In spite of the removal of the currency peg, the official exchange rate remains far higher than the rate at which the currency changes hands in the black market.

Nigerian bankers and economists say the central bank is still managing the currency instead of allowing it to float freely.

But Kevin Daly, portfolio manager on the emerging market fixed-income team at Aberdeen Asset Management, says the rise in oil prices and move towards reform means there was scope for the country to tap debt markets. “Nigeria has very little external debt,” he added.

Nigeria first issued international debt in January 2011, tapping markets once again in mid 2013 to raise $1bn of five- and 10-year debt.

The yield on Nigeria’s bond due in 2023 jumped from 6.6 per cent almost 10 per cent earlier this year. It was said to be trading at 7.8 per cent.

Oil production in the country has fallen sharply as attacks on energy infrastructure curtailed supplies and compounded the effects of the price of its main export falling dramatically early in 2016.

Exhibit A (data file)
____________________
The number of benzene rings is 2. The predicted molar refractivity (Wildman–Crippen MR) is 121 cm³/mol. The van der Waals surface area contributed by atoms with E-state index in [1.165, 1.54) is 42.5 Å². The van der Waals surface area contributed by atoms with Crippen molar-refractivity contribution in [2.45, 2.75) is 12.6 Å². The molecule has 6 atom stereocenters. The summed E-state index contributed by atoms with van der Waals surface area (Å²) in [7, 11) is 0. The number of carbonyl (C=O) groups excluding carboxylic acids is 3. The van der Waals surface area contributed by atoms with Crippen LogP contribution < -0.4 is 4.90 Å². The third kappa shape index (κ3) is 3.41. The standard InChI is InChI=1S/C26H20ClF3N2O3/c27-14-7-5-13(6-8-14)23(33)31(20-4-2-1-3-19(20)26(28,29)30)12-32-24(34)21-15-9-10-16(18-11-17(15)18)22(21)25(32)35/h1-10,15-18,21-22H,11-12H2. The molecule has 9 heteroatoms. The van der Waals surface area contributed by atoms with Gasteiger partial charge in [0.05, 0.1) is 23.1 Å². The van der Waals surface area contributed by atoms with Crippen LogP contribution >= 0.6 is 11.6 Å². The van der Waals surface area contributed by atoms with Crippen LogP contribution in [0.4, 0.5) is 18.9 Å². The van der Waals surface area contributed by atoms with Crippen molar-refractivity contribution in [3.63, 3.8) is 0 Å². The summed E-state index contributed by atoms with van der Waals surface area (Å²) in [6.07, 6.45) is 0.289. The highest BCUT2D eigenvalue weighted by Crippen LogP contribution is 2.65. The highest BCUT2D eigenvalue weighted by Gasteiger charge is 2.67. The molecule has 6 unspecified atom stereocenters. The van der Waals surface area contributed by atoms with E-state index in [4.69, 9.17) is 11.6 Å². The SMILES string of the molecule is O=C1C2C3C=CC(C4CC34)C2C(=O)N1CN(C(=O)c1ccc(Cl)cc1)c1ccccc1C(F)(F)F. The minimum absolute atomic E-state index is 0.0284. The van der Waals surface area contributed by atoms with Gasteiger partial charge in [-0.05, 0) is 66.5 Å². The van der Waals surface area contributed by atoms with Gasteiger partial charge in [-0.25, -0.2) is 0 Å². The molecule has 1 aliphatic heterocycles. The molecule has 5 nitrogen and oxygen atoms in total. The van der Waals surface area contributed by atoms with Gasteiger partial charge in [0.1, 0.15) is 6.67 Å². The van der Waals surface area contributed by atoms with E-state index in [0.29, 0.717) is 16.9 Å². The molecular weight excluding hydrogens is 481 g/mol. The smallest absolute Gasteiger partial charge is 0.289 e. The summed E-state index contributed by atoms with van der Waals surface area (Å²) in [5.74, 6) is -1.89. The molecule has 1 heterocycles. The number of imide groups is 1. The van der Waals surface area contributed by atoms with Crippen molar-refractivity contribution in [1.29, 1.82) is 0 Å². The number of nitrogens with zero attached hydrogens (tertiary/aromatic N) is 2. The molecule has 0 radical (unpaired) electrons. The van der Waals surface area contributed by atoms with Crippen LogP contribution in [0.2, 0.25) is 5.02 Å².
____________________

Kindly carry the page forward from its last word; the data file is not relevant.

The vandalism and production challenges meant that the country was granted an exception to the recent OPEC agreement to cut output for the first time since the global financial crisis, the report stated.

Is the CEO/Founder of Investors King Limited. A proven foreign exchange research analyst and a published author on Yahoo Finance, Businessinsider, Nasdaq,, Investorplace, and many more. He has over two decades of experience in global financial markets.

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Federal Government Clears $120m Debt to Gas Companies Amid Nigeria’s Power Crisis




Amidst Nigeria’s persistent power crisis, the Federal Government has taken a pivotal step forward by clearing a significant portion of its debt to gas companies.